This Species Status Assessment (SSA) reports the results of a comprehensive review for the eastern indigo snake (Drymarchon corais couperi, hereafter recognized by its currently accepted name, Drymarchon couperi). The species was listed as threatened on March 3, 1978 (USFWS 1978) under the Endangered Species Act (ESA) due to threats from habitat modification, collections for the pet trade and gassing while in gopher tortoise (Gopherus polyphemus) burrows (USFWS 1978). This SSA provides a thorough assessment of the species’ biology, its biological status and influencing factors, and assesses the species’ resource needs in the context of determining the species’ viability and risk of extinction. Using the SSA framework, we consider what the species needs to maintain viability by characterizing the status of the species in terms of its resiliency, representation and redundancy (together the 3Rs). This process used the best available information to characterize viability as the ability of the eastern indigo snake to sustain populations in its natural systems over time.
The eastern indigo snake is a large, non-venomous snake with populations occurring in portions of Florida and southeastern Georgia. Historically, the eastern indigo snake occurred throughout Florida and in the coastal plain of Georgia, Alabama and Mississippi. Although the eastern indigo snake is difficult to consistently locate in the field, important life history characteristics and species needs have been learned from numerous studies. The eastern indigo snake is a diurnal species. The species prefers upland habitat types (e.g. longleaf pine sandhills, scrub, pine flatwoods, tropical hardwood hammocks, and coastal dunes), but also uses a variety of lowland and human-altered habitats. They may move seasonally between upland and lowland habitats, especially in northern portions of their range. Throughout their range, eastern indigo snakes use below-ground shelter sites for refuge, breeding, feeding and nesting. They depend on gopher tortoise burrows in xeric sandhill habitats throughout the northern portion of the species’ range for overwintering shelter sites. Adult eastern indigo snakes move long distances and have very large home ranges; from several hundred to several thousand acres (tens to over a thousand hectares). On average home range sizes are larger for males, and also vary by season and latitude. Home ranges in the northern portion of the range are larger than in the southern portion. Eastern indigo snakes may live for 8 to 12 years in the wild, become sexually mature around 3.5 years of age and breed October through January. They consume a wide variety of animals, including other snakes.
The primary negative factors influencing the viability of the species are from habitat fragmentation and loss due to land use changes, especially urbanization. Urbanization includes a variety of impacts which remove or alter available habitat or impact snakes directly including: residential and commercial development, road construction and expansion, direct mortality (e.g. road mortality, human persecution), invasive species, predation and inadequate fire management. Habitat loss for coastal populations due to sea level rise is also an increasing risk.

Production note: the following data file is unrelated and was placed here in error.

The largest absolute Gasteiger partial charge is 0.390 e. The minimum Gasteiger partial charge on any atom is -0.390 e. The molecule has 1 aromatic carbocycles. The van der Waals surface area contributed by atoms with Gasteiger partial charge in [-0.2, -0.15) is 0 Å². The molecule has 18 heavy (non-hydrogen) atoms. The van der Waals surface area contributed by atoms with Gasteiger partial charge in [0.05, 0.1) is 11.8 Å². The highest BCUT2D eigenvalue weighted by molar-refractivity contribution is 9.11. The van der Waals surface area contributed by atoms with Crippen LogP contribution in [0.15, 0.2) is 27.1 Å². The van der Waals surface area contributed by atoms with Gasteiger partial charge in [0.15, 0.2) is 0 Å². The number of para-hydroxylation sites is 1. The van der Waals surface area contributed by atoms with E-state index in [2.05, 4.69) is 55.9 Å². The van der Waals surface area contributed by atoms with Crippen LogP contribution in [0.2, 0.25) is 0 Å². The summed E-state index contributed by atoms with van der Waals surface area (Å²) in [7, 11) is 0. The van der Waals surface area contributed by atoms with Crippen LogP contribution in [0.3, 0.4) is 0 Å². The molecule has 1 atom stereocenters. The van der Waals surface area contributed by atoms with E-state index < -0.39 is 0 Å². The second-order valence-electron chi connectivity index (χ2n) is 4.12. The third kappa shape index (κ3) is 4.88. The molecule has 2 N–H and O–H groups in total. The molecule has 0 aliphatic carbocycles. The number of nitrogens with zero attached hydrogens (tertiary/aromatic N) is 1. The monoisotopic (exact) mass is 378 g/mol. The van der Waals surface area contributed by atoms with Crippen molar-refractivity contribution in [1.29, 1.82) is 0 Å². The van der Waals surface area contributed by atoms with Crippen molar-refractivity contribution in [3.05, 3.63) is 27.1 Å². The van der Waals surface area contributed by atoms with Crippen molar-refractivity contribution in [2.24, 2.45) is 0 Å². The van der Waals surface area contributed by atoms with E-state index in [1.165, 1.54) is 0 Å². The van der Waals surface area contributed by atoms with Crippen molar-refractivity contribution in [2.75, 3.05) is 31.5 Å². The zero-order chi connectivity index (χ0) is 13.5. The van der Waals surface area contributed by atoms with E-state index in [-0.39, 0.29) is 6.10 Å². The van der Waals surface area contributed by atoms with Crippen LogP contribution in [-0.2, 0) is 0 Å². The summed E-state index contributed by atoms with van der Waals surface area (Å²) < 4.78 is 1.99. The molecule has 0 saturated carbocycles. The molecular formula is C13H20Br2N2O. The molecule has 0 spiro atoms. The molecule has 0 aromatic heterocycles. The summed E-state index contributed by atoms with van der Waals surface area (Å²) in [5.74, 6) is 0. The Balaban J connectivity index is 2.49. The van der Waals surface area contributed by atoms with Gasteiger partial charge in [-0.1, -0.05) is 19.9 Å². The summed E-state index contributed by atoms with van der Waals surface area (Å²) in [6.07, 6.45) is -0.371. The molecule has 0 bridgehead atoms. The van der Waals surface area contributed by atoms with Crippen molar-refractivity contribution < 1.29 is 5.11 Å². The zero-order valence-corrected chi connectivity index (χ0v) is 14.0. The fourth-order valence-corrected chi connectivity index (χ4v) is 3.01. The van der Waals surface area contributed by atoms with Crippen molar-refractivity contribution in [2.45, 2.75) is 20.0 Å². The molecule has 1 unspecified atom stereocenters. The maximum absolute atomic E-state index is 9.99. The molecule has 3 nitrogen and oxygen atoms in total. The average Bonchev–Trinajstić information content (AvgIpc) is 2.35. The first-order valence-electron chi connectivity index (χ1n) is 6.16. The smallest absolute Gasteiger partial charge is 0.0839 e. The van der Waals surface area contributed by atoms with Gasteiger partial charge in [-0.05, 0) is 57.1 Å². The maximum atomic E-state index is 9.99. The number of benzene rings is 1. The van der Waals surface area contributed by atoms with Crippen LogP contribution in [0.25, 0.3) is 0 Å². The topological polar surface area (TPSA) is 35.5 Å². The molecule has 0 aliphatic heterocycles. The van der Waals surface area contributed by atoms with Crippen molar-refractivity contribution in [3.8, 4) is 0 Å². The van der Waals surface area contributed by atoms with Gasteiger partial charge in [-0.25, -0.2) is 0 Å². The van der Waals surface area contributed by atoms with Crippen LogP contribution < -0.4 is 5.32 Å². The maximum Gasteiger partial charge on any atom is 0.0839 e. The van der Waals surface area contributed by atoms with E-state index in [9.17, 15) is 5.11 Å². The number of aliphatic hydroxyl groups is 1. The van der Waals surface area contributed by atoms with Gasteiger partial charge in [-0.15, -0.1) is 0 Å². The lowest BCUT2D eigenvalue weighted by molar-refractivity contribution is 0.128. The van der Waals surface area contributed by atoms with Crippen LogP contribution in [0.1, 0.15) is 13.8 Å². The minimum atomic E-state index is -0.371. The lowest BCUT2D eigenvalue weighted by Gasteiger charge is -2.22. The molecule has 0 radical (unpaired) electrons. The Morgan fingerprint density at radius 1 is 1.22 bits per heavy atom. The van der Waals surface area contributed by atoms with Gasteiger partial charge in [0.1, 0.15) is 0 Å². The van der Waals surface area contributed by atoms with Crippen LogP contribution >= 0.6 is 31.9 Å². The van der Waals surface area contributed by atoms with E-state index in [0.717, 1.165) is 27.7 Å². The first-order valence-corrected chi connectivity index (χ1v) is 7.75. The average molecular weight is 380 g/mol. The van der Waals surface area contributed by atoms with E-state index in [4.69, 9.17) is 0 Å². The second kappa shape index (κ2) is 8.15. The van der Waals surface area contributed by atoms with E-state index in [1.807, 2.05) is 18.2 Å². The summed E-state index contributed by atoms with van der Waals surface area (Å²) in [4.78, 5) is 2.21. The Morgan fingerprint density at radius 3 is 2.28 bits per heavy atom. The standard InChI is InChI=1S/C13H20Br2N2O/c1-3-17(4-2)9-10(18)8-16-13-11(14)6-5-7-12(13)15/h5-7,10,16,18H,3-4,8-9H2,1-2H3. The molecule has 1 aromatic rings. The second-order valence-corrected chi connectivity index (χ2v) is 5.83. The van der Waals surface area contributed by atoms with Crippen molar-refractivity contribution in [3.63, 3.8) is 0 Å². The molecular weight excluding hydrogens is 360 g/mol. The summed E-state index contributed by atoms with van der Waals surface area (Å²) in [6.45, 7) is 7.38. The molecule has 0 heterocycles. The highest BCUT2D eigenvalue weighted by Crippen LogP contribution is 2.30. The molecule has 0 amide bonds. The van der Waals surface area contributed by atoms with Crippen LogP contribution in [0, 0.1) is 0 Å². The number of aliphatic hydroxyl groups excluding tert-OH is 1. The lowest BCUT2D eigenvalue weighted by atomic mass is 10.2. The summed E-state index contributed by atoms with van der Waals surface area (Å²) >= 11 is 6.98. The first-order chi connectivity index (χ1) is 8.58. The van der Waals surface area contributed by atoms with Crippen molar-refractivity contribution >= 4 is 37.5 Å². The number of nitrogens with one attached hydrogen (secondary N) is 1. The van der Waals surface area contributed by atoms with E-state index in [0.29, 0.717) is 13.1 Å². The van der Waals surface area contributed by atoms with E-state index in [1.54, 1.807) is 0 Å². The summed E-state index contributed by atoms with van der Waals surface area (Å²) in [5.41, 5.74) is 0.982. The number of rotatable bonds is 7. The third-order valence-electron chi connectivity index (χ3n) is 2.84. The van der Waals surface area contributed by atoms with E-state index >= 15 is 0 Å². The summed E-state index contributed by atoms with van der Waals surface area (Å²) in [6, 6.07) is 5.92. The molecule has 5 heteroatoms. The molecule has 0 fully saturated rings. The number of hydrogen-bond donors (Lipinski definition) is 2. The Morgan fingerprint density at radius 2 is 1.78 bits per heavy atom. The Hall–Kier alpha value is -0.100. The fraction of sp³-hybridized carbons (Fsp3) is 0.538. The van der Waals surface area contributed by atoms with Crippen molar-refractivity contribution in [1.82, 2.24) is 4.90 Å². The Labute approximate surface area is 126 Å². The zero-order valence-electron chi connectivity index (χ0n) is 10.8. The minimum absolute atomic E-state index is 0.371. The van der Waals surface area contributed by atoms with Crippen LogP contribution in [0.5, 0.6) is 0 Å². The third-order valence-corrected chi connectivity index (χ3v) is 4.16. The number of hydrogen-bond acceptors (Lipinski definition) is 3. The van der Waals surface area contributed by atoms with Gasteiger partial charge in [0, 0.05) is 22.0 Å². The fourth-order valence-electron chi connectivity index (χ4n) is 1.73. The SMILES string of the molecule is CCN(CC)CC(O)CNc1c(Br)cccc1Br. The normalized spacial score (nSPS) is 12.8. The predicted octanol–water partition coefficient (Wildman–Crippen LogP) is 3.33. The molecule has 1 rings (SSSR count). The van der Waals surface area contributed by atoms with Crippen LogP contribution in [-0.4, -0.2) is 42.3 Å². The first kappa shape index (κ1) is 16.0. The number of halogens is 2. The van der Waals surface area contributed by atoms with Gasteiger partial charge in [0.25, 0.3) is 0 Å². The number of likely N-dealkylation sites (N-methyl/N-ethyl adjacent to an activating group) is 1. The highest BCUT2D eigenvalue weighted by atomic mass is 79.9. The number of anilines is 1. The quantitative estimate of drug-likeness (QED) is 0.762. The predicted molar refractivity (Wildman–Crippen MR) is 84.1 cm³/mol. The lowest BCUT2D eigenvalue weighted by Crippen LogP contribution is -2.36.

The cooperation of many partners to implement conservation efforts can help mitigate the negative factors and positively influence long-term viability of the species. To accelerate recovery, repatriation of eastern indigo snake populations in areas of extirpation is underway. Since listing under the ESA, wild collection of eastern indigo snakes for the pet trade is no longer believed to be a significant threat. Land conservation has increased in some areas, especially where there are on-going efforts to conserve gopher tortoise populations. These conservation efforts have diminished the threat of gassing gopher tortoise burrows, and will have lasting conservation benefits for the eastern indigo snake across much of its range.
Biological populations of eastern indigo snakes are unknown; thus, for this assessment we defined populations using species’ movement and home range data from the literature (i.e. buffered occurrence data by 5 miles (8 kilometers)). To maintain species viability, resilient eastern indigo snake populations need large habitat patches (>10,000 acres (> 4,046 hectares)) of good quality habitat (diverse, unfragmented, few roads), with adequate shelter sites (e.g. gopher tortoise burrows), and connectivity among one or more populations for genetic exchange. The species needs genetic and ecological diversity (representation) to maintain adaptive potential and, multiple populations (redundancy) across representative units to withstand catastrophic events. To assess current condition we measured population and habitat factors and assigned resiliency classes to populations based on the best available information on the species’ biology. We then considered the representation and redundancy of populations across the species’ range. To assess future conditions, we used models to forecast habitat fragmentation and loss due to urbanization and sea level rise at two future times, at years 2050 and 2070. We also considered the potential of targeted conservation action (i.e. habitat conservation and population repatriation) to improve species viability.